EARA’s vision is to enhance the understanding and recognition of research involving animals across Europe, allowing for a more constructive dialogue with all stakeholders and a more efficient climate for research in Europe.

Dutch Parliament backs primate research

In response to calls to reduce the number of experiments with non-human primates (NHP) by up to 40% in the Netherlands the Dutch Parliament has now reached a compromise.

In two motions, the parliament acknowledged the importance of animal research (including NHP) for scientific and medical progress and has stated that the 40% reduction should relate to commercial research, a goal supported by the Biomedical Primate Research Center, which has been the focus of these controversial proposals.

In addition, responding to calls that NHP research should be centralised in the Netherlands, the Parliament said that this should only be done if the facilities agreed to the proposal themselves.

EARA Executive Director, Kirk Leech, said: “It is good to see that the Dutch Parliament has recognised the value of primate research in the country and is working with the sector to adopt proposals that are workable”

Primate poposal by Netherlands government ‘will severely limit progress on biomedical research’.

EARA has responded to a call by the Dutch Science Minister for the Biomedical Primate Research Centre (BPRC), in the Netherlands, an EARA member, to draw up a proposal, by the beginning of next year, to reduce the number of experiments with no-human primates (NHP) by up to 40%.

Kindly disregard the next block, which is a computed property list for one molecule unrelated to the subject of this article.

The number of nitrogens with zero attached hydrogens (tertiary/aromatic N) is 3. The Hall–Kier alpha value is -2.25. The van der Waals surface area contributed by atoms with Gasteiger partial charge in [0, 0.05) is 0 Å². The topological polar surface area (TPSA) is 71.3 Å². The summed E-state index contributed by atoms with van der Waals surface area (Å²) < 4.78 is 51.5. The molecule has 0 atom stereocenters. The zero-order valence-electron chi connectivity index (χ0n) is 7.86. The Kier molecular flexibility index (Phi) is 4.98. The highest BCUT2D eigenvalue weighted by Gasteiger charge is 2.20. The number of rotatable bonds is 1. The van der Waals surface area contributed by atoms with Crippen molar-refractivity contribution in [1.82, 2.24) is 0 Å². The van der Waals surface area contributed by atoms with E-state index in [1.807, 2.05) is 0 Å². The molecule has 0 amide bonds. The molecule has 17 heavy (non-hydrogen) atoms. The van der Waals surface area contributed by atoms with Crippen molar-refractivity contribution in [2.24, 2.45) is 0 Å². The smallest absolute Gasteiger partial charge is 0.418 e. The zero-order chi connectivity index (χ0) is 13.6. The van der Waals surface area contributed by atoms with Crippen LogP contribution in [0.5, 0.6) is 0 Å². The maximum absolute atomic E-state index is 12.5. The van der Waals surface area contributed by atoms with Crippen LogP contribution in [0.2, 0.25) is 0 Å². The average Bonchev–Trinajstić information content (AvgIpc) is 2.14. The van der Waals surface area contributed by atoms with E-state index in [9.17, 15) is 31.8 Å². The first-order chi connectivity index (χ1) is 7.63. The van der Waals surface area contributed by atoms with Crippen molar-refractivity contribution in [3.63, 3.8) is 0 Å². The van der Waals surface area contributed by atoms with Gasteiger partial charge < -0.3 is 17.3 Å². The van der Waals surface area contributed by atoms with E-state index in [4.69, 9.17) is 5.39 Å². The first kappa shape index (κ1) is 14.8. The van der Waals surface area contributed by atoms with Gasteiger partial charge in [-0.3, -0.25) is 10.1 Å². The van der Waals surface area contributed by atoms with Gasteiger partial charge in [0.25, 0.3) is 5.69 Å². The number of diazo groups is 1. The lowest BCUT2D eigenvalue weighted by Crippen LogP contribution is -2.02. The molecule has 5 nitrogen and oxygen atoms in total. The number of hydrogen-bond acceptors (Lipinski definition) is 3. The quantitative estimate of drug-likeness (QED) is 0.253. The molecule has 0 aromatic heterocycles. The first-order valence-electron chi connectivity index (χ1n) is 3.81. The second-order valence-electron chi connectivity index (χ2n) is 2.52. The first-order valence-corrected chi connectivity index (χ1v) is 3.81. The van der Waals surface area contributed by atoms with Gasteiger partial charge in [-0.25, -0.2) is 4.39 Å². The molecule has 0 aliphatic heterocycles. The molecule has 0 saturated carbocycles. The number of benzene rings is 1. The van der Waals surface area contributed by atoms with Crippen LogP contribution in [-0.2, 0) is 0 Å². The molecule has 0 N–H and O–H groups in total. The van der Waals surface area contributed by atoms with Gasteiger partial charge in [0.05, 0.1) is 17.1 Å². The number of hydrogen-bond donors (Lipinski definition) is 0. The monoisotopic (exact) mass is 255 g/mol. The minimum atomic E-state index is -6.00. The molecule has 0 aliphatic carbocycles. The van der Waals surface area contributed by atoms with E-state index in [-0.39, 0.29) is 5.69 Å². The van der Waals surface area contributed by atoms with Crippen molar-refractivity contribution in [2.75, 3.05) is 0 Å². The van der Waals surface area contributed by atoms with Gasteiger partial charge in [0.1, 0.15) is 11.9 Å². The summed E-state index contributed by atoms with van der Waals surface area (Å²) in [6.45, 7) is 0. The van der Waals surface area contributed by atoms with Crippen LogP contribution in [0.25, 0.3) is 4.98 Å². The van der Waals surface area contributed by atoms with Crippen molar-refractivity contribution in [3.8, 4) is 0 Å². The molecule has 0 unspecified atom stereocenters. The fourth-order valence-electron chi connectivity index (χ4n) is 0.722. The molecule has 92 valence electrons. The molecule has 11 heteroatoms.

Ahead of a debate, which took place in the Netherlands House of Representatives earlier this month, EARA wrote to Ingrid van Engelshoven, Minister of Education, Culture and Science and Carola Schouten, Minister of Agriculture, Nature and Food Quality, urging them not to set an artificial limit on the number of NHP used in research.

The letter, written by EARA, said that any reduction was “highly likely to severely limit the progress that can be made in both fundamental research and the development of innovative medicines and treatments for life-threatening diseases and infectious disease control”.

Currently the main areas of primate study are infectious diseases, neuroscience and fertility and foetal research. Primates are an important model for the development of vaccines and treatments for HIV/AIDS, Ebola, Zika and malaria and for investigations into treatments for conditions ranging from Alzheimer’s disease to Schizophrenia. They are also used in safety testing for new medicines and vaccines. Continue reading

Meet EARA at FELASA Congress

The 13th annual FELASA Congress will be taking place in Brussels from June 13-16. With sessions discussing a wide range of topics in animal research, it is the place to be for information sharing on best practices in laboratory animal science, welfare and policy. Continue reading

Dutch animal research statistics: 18% more procedures than in 2013

The Netherlands Food and Consumer Product Safety Authority (Nederlandse Voedsel- en Warenautoriteit, NVWA) published Zo doende 2014, its annual report of animal research in the Netherlands, yesterday. The number of animals used is 17.9% higher than in 2013. Despite the annual report containing revised numbers for 2013, direct comparison is difficult due to new reporting requirements following on from the European Directive 2010/63/EU. Continue reading